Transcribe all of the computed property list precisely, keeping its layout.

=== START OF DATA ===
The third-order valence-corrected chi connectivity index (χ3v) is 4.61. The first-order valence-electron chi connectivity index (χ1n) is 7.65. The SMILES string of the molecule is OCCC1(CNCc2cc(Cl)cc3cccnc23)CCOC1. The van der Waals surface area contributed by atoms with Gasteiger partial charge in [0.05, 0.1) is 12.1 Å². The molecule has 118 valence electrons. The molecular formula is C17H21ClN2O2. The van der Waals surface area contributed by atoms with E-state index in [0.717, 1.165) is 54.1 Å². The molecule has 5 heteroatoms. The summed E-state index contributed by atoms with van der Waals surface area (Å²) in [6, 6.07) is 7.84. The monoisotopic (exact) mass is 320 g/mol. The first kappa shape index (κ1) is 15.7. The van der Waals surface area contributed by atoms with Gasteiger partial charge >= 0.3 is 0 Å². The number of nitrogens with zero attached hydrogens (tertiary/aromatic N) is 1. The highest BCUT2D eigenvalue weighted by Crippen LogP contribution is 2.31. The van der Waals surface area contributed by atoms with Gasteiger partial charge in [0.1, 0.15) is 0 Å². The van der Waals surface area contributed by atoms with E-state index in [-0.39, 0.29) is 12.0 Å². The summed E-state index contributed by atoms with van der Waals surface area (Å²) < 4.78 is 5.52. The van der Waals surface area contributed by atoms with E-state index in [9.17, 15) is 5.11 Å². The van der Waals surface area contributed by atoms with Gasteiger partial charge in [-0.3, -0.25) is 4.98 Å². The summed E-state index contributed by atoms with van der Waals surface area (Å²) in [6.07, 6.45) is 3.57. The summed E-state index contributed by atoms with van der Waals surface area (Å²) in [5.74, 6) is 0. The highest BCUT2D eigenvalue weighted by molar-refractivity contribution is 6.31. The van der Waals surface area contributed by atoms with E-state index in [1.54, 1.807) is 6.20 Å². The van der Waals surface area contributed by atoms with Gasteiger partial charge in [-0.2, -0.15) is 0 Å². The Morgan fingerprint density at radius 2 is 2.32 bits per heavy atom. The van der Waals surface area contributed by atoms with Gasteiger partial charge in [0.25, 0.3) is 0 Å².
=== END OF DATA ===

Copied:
The third-order valence-corrected chi connectivity index (χ3v) is 4.61. The first-order valence-electron chi connectivity index (χ1n) is 7.65. The SMILES string of the molecule is OCCC1(CNCc2cc(Cl)cc3cccnc23)CCOC1. The van der Waals surface area contributed by atoms with Gasteiger partial charge in [0.05, 0.1) is 12.1 Å². The molecule has 118 valence electrons. The molecular formula is C17H21ClN2O2. The van der Waals surface area contributed by atoms with E-state index in [0.717, 1.165) is 54.1 Å². The molecule has 5 heteroatoms. The summed E-state index contributed by atoms with van der Waals surface area (Å²) in [6, 6.07) is 7.84. The monoisotopic (exact) mass is 320 g/mol. The first kappa shape index (κ1) is 15.7. The van der Waals surface area contributed by atoms with Gasteiger partial charge >= 0.3 is 0 Å². The number of nitrogens with zero attached hydrogens (tertiary/aromatic N) is 1. The highest BCUT2D eigenvalue weighted by Crippen LogP contribution is 2.31. The van der Waals surface area contributed by atoms with Gasteiger partial charge in [0.1, 0.15) is 0 Å². The van der Waals surface area contributed by atoms with E-state index in [-0.39, 0.29) is 12.0 Å². The summed E-state index contributed by atoms with van der Waals surface area (Å²) < 4.78 is 5.52. The van der Waals surface area contributed by atoms with E-state index in [9.17, 15) is 5.11 Å². The van der Waals surface area contributed by atoms with Gasteiger partial charge in [-0.3, -0.25) is 4.98 Å². The summed E-state index contributed by atoms with van der Waals surface area (Å²) in [6.07, 6.45) is 3.57. The summed E-state index contributed by atoms with van der Waals surface area (Å²) in [5.74, 6) is 0. The highest BCUT2D eigenvalue weighted by molar-refractivity contribution is 6.31. The van der Waals surface area contributed by atoms with E-state index in [1.54, 1.807) is 6.20 Å². The van der Waals surface area contributed by atoms with Gasteiger partial charge in [-0.2, -0.15) is 0 Å². The Morgan fingerprint density at radius 2 is 2.32 bits per heavy atom. The van der Waals surface area contributed by atoms with Gasteiger partial charge in [0.25, 0.3) is 0 Å².